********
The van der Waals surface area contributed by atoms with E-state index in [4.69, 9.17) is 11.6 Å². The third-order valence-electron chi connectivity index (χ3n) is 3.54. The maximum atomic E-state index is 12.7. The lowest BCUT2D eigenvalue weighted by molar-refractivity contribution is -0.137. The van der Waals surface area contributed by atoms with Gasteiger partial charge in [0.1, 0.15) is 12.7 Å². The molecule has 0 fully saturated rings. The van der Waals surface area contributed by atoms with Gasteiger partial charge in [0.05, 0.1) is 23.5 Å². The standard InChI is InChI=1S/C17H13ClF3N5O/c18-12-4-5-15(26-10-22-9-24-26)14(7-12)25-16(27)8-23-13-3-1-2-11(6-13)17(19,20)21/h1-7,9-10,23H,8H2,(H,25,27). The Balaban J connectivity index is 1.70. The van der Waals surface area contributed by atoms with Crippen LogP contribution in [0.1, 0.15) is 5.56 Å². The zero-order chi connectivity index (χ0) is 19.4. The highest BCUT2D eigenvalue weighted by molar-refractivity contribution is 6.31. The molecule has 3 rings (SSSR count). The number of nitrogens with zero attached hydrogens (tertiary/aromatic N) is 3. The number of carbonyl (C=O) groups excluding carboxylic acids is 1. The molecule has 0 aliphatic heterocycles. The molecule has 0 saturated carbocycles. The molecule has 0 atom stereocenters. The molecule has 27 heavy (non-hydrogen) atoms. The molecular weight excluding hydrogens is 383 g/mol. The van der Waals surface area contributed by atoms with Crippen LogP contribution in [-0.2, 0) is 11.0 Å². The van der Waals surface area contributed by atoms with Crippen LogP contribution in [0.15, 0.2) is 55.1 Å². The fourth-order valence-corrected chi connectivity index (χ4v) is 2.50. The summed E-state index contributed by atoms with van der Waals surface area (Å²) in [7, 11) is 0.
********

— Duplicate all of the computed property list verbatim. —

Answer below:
The van der Waals surface area contributed by atoms with E-state index in [4.69, 9.17) is 11.6 Å². The third-order valence-electron chi connectivity index (χ3n) is 3.54. The maximum atomic E-state index is 12.7. The lowest BCUT2D eigenvalue weighted by molar-refractivity contribution is -0.137. The van der Waals surface area contributed by atoms with Gasteiger partial charge in [0.1, 0.15) is 12.7 Å². The molecule has 0 fully saturated rings. The van der Waals surface area contributed by atoms with Gasteiger partial charge in [0.05, 0.1) is 23.5 Å². The standard InChI is InChI=1S/C17H13ClF3N5O/c18-12-4-5-15(26-10-22-9-24-26)14(7-12)25-16(27)8-23-13-3-1-2-11(6-13)17(19,20)21/h1-7,9-10,23H,8H2,(H,25,27). The Balaban J connectivity index is 1.70. The van der Waals surface area contributed by atoms with Crippen LogP contribution in [0.1, 0.15) is 5.56 Å². The zero-order chi connectivity index (χ0) is 19.4. The highest BCUT2D eigenvalue weighted by molar-refractivity contribution is 6.31. The molecule has 3 rings (SSSR count). The number of nitrogens with zero attached hydrogens (tertiary/aromatic N) is 3. The number of carbonyl (C=O) groups excluding carboxylic acids is 1. The molecule has 0 aliphatic heterocycles. The molecule has 0 saturated carbocycles. The molecule has 0 atom stereocenters. The molecule has 27 heavy (non-hydrogen) atoms. The molecular weight excluding hydrogens is 383 g/mol. The van der Waals surface area contributed by atoms with Crippen LogP contribution in [-0.2, 0) is 11.0 Å². The van der Waals surface area contributed by atoms with Crippen LogP contribution in [0.15, 0.2) is 55.1 Å². The fourth-order valence-corrected chi connectivity index (χ4v) is 2.50. The summed E-state index contributed by atoms with van der Waals surface area (Å²) in [7, 11) is 0.